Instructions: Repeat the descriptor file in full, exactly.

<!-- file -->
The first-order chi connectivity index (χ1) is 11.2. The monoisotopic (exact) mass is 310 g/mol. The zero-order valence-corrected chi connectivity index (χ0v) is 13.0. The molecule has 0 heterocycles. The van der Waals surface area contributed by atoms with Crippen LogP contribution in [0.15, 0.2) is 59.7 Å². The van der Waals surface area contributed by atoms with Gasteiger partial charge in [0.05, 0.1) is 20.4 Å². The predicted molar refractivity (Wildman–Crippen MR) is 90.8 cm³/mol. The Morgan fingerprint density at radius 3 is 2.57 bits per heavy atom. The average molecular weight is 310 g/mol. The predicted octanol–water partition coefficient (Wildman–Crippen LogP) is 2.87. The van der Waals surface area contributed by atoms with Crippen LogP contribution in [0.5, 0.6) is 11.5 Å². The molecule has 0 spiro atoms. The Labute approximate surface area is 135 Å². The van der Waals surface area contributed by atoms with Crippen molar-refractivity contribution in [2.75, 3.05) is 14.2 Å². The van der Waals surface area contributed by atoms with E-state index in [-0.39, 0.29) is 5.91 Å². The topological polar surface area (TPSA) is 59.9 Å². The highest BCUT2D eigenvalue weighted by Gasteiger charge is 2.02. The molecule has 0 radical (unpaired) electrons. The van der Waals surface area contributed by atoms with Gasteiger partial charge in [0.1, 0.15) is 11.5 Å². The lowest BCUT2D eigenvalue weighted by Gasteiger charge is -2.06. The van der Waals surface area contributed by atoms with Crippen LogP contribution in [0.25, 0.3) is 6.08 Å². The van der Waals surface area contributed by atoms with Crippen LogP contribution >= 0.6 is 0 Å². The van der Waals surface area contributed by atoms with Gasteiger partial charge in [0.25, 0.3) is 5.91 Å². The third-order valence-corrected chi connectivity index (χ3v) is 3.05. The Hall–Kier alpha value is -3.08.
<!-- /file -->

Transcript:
The first-order chi connectivity index (χ1) is 11.2. The monoisotopic (exact) mass is 310 g/mol. The zero-order valence-corrected chi connectivity index (χ0v) is 13.0. The molecule has 0 heterocycles. The van der Waals surface area contributed by atoms with Crippen LogP contribution in [0.15, 0.2) is 59.7 Å². The van der Waals surface area contributed by atoms with Gasteiger partial charge in [0.05, 0.1) is 20.4 Å². The predicted molar refractivity (Wildman–Crippen MR) is 90.8 cm³/mol. The Morgan fingerprint density at radius 3 is 2.57 bits per heavy atom. The average molecular weight is 310 g/mol. The predicted octanol–water partition coefficient (Wildman–Crippen LogP) is 2.87. The van der Waals surface area contributed by atoms with Crippen LogP contribution in [0.5, 0.6) is 11.5 Å². The molecule has 0 spiro atoms. The Labute approximate surface area is 135 Å². The van der Waals surface area contributed by atoms with Crippen molar-refractivity contribution in [2.75, 3.05) is 14.2 Å². The van der Waals surface area contributed by atoms with E-state index in [-0.39, 0.29) is 5.91 Å². The topological polar surface area (TPSA) is 59.9 Å². The highest BCUT2D eigenvalue weighted by Gasteiger charge is 2.02. The molecule has 0 radical (unpaired) electrons. The van der Waals surface area contributed by atoms with Gasteiger partial charge in [0.1, 0.15) is 11.5 Å². The lowest BCUT2D eigenvalue weighted by Gasteiger charge is -2.06. The van der Waals surface area contributed by atoms with Crippen LogP contribution in [0.25, 0.3) is 6.08 Å². The van der Waals surface area contributed by atoms with Crippen LogP contribution >= 0.6 is 0 Å². The van der Waals surface area contributed by atoms with Gasteiger partial charge in [0.25, 0.3) is 5.91 Å². The third-order valence-corrected chi connectivity index (χ3v) is 3.05. The Hall–Kier alpha value is -3.08.